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The Macaw Woman

The Macaw Woman

A myth from ancient Peru

Translated from Cristóbal de Molina’s “Fábulas y ritos de los Incas”. The myth of the macaw woman can be found in the opening pages.

There came a time long ago when the earth was covered with water. As the water rose, it drowned the people, all but two brothers, who fled to the mountain called Huacayñán. Still the water kept rising. It threatened to cover the mountain.

But the mountain itself grew higher and higher, and in this way the brothers were saved. When the flood had subsided, and the land was dry, the brothers, nearly starved by now, came down from the mountain to look for food. All they could find were roots and a few herbs, barely enough to keep them alive.

Each day they would gather whatever they could. At night they would return exhausted to the little house they had built for themselves on the mountain.

One evening, as they entered the house, it amazed them to find cooked food to eat and chicha ready to drink. They couldn’t imagine where it had come from or who might have brought it. Yet the next day, the same thing happened. And on the following day it happened again. When this had gone on for ten days, the brothers decided to find out who their mysterious visitor might be.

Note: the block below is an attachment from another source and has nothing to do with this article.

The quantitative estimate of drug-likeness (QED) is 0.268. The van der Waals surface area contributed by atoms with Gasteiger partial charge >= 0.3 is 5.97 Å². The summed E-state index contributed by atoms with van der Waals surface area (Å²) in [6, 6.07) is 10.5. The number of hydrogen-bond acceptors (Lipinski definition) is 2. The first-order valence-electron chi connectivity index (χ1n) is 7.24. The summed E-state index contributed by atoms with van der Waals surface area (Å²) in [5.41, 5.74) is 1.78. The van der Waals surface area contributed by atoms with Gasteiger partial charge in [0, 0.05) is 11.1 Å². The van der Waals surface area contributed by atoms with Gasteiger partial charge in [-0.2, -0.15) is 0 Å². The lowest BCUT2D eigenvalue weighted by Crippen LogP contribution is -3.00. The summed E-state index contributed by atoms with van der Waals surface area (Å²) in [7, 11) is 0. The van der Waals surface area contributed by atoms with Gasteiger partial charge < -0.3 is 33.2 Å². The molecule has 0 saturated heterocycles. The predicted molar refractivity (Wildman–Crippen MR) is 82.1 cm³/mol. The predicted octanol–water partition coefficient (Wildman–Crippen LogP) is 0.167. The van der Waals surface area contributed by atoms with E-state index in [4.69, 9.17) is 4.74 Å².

The next day the elder brother remained at home. He hid in a corner and waited. Two birds arrived, bringing food. They were macaws, yet they had human faces and wore their hair fastened in front the way women still do even now. As soon as they came into the house, the larger of the two removed her mantle. The young man could see that they were beautiful. As they prepared the food they had brought, he rushed forth and tried to seize them. Enraged, they flew off, leaving nothing to eat.

The Macaw Bird Woman - Peru

When the younger brother returned and found that no food had been cooked as on previous days, he asked what had happened. His brother told him about the macaws, how he had tried to capture them, and how they had flown away. Then both brothers were very troubled.

The next day the younger brother decided that he too would remain in hiding, and together the young men waited to see if the macaws would return. Finally, at the end of three days, the birds reappeared and prepared food as before. The brothers watched carefully. As soon as the birds had cooked the food, the brothers jumped up and shut the door with the two macaws inside. The birds were furious; they tried to escape, but only the larger of the two succeeded. The brothers seized the smaller bird and, grasping her tightly, would not let her go.

The smaller macaw then became their wife, and in time she gave birth to six sons and daughters. For many years they lived on the mountain, planting the seeds the macaw woman had brought and gathering the harvests.

We are all descended, they say, from these six sons and daughters. We are all children of the macaw.

For this reason, the mountain Huacayñán is a holy mountain. The macaw, too, is holy; and its feathers are worn at sacred feasts.

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